So the irony of Jesus being in Jerusalem at Hanukkah is that—yet again—the Jews were under the thumb of yet another world empire: the Romans. You can imagine that Jerusalem was full of Jewish patriots and zealots just waiting to light the powder keg. It is in this context that the Jews ask Jesus, “How long will you keep us in suspense? If you are the Christ, tell us plainly” (John 10:24, ESV).
To which Jesus replies, “I told you, and you do not believe…” (v. 25a).
The Jews want to know if Jesus is the Christ, that is, the Messiah, the long-foretold rescuer of Israel. What the Jews are looking for is another Mattathias, another Judas Maccabeus—another warrior king who can drive the Romans out of Israel.
Yet that is not the Messiah Jesus came to be. He comes to rescue us, not from Romans (or Russians!), but from our sins. From death. And from the power of the devil. That kind of Messiah is what Jesus proves himself to be again and again and again.
So Jesus says, “I told you, and you do not believe…”
“But,” we may ask as we flip through the pages of our Bibles, “when and where did Jesus state, ‘Hey, guys! I’m the Messiah.’” Did he ever make it that plain? Well, yes and no. It is true that Jesus told the Samaritan woman by the well that he was the Messiah (John 4:25-26). And Jesus revealed himself as Messiah to his disciples (Matt. 16:16-20). But Jesus never explicitly told the Jewish people that he was Messiah, even though all of his words and actions clearly point in that direction.
Just consider this evidence. In John 5 he healed a paralyzed man and declared God to be his Father. “This was why the Jews were seeking all the more to kill him, because not only was he breaking the Sabbath, but he was even calling God his own Father, making himself equal with God” (John 5:18). Later in John 5, Jesus asserts that Moses and all the Scriptures speak of him (Jesus), and that only in him can they have eternal life (John 5:39-40, 45-46).
In John 6, Jesus calls himself the Bread of Life and promises that whoever eats his body and drinks his blood will rise from the dead. Not only that, but he invokes the divine name, Yahweh, or “I AM.” Remember how God revealed himself to Moses in the burning bush: “I AM WHO I AM” (Ex. 3:14). Jesus says, “I AM the Bread of Life.” And “I AM the light of the world.” And “I AM the Good Shepherd.” At the end of John 8, Jesus really drives this home when he declares, “Truly, truly, I say to you, before Abraham was, I AM” (John 8:58). In other words, Jesus, a 33-year-old carpenter from Nazareth, claimed that he existed even before the patriarch Abraham, who died nearly 2,000 years prior. Now that would be an outrageous claim—if it were untrue. Liar, lunatic, or Lord. No other options.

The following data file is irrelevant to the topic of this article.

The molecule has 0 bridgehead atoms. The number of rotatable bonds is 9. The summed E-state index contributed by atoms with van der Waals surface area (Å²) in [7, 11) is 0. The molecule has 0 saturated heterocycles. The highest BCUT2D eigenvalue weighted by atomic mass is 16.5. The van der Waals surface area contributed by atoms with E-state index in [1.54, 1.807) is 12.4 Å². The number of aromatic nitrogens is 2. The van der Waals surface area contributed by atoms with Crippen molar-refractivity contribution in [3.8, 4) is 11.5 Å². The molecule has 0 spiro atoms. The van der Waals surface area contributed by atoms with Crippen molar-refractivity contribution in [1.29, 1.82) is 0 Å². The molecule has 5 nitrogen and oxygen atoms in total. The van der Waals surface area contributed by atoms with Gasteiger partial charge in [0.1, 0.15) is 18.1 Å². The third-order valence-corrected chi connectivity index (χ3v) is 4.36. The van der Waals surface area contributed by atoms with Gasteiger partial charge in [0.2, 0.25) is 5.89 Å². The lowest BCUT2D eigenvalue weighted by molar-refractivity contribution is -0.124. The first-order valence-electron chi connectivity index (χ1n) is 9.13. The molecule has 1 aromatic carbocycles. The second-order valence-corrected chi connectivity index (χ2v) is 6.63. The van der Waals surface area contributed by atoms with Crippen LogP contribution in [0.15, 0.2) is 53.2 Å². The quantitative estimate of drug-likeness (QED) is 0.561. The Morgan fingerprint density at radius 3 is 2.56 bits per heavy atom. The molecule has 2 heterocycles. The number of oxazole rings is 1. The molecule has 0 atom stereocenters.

“What further need have we of witnesses?” (Matt. 26:65, KJV). Clearly, Jesus is the Christ! Nobody before Jesus had said the things he said or done the things he did. Everything about him oozed divinity. It is as if Jesus were saying, “Hey guys! You want to know if I’m the Christ, if I’m the Son of God. Well, I’m not going to tell you in so many words, but listen to what I’m saying and look at the miracles I’m working. Does that look like something a regular Joe could do? Do I look like just any other man? Or do I look like the Son of God? What do you think, guys?!” Hint, hint. Wink, wink, wink. C’mon, man! Who do you think I am?
And then, just to make it even more explicit, Jesus declares, “I and the Father are one.” Jesus and the Father are one. Not just one in purpose or united in aim (as the Mormons contend), but one in essence, in being. Truly, Jesus is “God of God, light of light, begotten, not made, being of one substance with the Father, by whom all things are made” (Nicene Creed).
Jesus very clearly stated that he is God. And his resurrection vindicates his claims. Jesus’ rising from the dead proves that he is who he says he is. Jesus is the only person in the history of the world who was dead for three days and then rose again. Not a resuscitation, not an out-of-body experience, but a real, live resurrection with blood and flesh, breath and bone.
Now it’s up to you whether or not you choose to believe Jesus. But you cannot claim he never said he was divine. Word after word and work after work in the Gospel of John prove that Jesus claimed nothing less than being the Son of God. Liar, lunatic, or Lord. Truly, he is the Christ, the Son of the living God (Matt. 16:16). So I will take Jesus at his Word—and praise him as Lord. In the end, God’s name is… Jesus. In the name of Jesus. Amen.